Supersonic flows in MW discharges have proven to reduce the losses of vibrational levels upon collision with ground-state molecules i. Similarly, the addition of a vortex gas flow, more specifically a reverse vortex, led to a significant improvement in CO 2 conversion and energy efficiency compared to a forward vortex flow. For MW discharges, the effect of gas temperature is quite complicated. A signature of the desired non-equilibrium conditions in a MW plasma is a low or moderate gas temperature in the order of — K , while vibrational and electron temperatures are higher i.

However, when increasing pressure at an SEI of about 0. It is thus clear that the gas temperature should be kept as low as possible to reduce vibrational energy losses via VT relaxation. Ar, ,, He and N 2. Indeed, while in the DBD, the metastable electronically excited N 2 molecules give rise to enhanced CO 2 conversion see the previous section , while in the MW plasma, the improvement is due to the vibrationally excited N 2 molecules. On the other hand, the vibrationally excited N 2 molecules can also react with O atoms, leading to the production of NO x in undesirable concentrations, as was also observed for a DBD see previous section.

Just like for DBDs, big leaps forward have been made in the past few years regarding modelling the plasma chemistry to better understand and improve CO 2 conversion in MW discharges.


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This means that all the vibrational levels up to the dissociation limit need to be taken into account in accurate models for a CO 2 MW plasma, as well as all the reactions with these different vibrationally excited levels. The models predict that, besides electron-impact dissociation of the vibrationally excited levels, also collisions with neutrals will become important as dissociation mechanisms, as was also suggested by one optical characterization study, and this is the key to achieving maximum energy efficiency of the CO 2 splitting process.

To be able to perform multidimensional modelling investigations for these type of discharges, i.

Finally, in contrast to the DBD research, no work has been performed on adding a catalyst packing in the MW discharge zone, and only a few papers have reported on adding a post-discharge catalytic packing. Spencer et al. On the other hand, Chen et al. However, this increase was suggested to arise from the dissociation of CO 2 at the catalyst surface with oxygen vacancies through dissociative electron attachment, which is an inherently less efficient dissociation process than the step-wise vibrational excitation as shown in Section 4.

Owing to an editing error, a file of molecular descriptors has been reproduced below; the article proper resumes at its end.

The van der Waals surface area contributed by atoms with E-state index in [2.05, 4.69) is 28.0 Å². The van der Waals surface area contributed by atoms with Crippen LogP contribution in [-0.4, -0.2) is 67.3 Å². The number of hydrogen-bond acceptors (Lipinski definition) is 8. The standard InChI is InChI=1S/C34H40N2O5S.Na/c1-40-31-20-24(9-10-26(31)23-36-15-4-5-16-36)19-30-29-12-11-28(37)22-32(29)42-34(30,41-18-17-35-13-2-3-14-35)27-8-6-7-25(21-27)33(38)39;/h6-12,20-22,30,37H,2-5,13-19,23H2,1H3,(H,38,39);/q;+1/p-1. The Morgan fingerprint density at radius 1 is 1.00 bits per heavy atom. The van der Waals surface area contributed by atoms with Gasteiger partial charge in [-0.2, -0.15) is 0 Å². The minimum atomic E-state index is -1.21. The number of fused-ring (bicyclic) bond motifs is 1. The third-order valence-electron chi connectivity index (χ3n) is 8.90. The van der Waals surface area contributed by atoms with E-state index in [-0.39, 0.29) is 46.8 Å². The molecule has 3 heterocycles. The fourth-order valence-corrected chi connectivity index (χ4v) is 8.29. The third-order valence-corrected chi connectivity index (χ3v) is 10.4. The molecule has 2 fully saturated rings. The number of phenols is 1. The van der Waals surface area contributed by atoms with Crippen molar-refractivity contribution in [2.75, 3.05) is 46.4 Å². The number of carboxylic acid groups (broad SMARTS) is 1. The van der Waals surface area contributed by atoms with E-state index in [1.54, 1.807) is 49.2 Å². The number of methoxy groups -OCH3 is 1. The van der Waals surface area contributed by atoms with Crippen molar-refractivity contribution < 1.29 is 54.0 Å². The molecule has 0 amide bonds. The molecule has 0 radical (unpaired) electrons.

This observation, together with the reported gas temperatures, makes it questionable whether vibrational excitation plays the major role here. The main disadvantage of MW discharges is, however, their current requirement to operate at low pressures, in order to reach this strong non-equilibrium, and thus these high energy efficiencies.

As explained in Section 4.


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The first one relies on simple two-dimensional 2D electrode blades. However, this configuration has a few disadvantages: the residence time in the plasma is quite short, flow rates are more limited and, due to its geometry, only a limited fraction of the gas flow is processed by the discharge e. The gas in the reverse inner vortex flow passes exactly through the arc in the longitudinal direction, which ensures longer residence times in the discharge zone, even at high flow rates.

Beside these geometry variations, other work has focused on changing the applied power, gas flow rate, flow type, interelectrode gap, admixture gases and plasma chemistry modelling. Again, all the data available in the literature are plotted in Fig. The only exception is the work of Indarto et al.

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As such, compared to DBDs, which also work at atmospheric pressures, GA plasmas deliver about the same conversion, but the energy efficiency is in general 3—4 times higher. A more detailed discussion on the influence of the different parameters is given below. It should be no surprise that again a trade-off between the energy efficiency and conversion as a function of SEI is observed.

For a regular GA, the conversion clearly increases and the energy efficiency decreases when more power is supplied. This was probably the result of reaching an optimum SEI 0. Besides the gas flow rate, an important parameter for the GAP is the vortex flow type, which can be modulated by adjusting the reactor geometry. For the regular GA, the interelectrode gap can be varied to improve the CO 2 conversion, and the best result was observed for the smallest interelectrode distance.

Indeed, increasing this distance leads to a larger arc volume and a corresponding drop in plasma power and electron density, and consequently also a drop in CO 2 conversion. Only one research group has reported the use of additive gases, other than CH 4 , H 2 O or H 2 ; more specifically, the addition of N 2 , O 2 and air. Furthermore, the presence of N 2 leads to the unwanted production of NO X. The addition of O 2 and air showed a decrease in the conversion, indicating the possible strong negative effect of the presence of O 2 impurities , presumably due to Le Chatelier's principle.

Due to the more complex behaviour of the gas flow and of the arc movement, and also the relationship between both in a GA, modelling work is more limited in the literature. For the regular GA, a simple plasma kinetic model has been developed, while recently a more detailed 0D chemical kinetic model 97 and a 1D quasi-gliding arc mode have been presented. The results from these modelling studies show that the electron-impact dissociation of vibrationally excited CO 2 is predominant for an arc temperature of K and the recombination between CO and O atoms is the main conversion limiting reaction.

In summary, the data in the literature show that GA discharges succeed in exploiting the most energy-efficient CO 2 dissociation channel based on vibrational excitation, while operating at atmospheric pressure. Just like for MW discharges, operating GA plasmas at lower gas temperatures might be the key for achieving this.

In addition, the main limiting factor compared to MW discharges appears to be the conversion, due to the limited fraction of the gas flow that is currently processed by the discharge.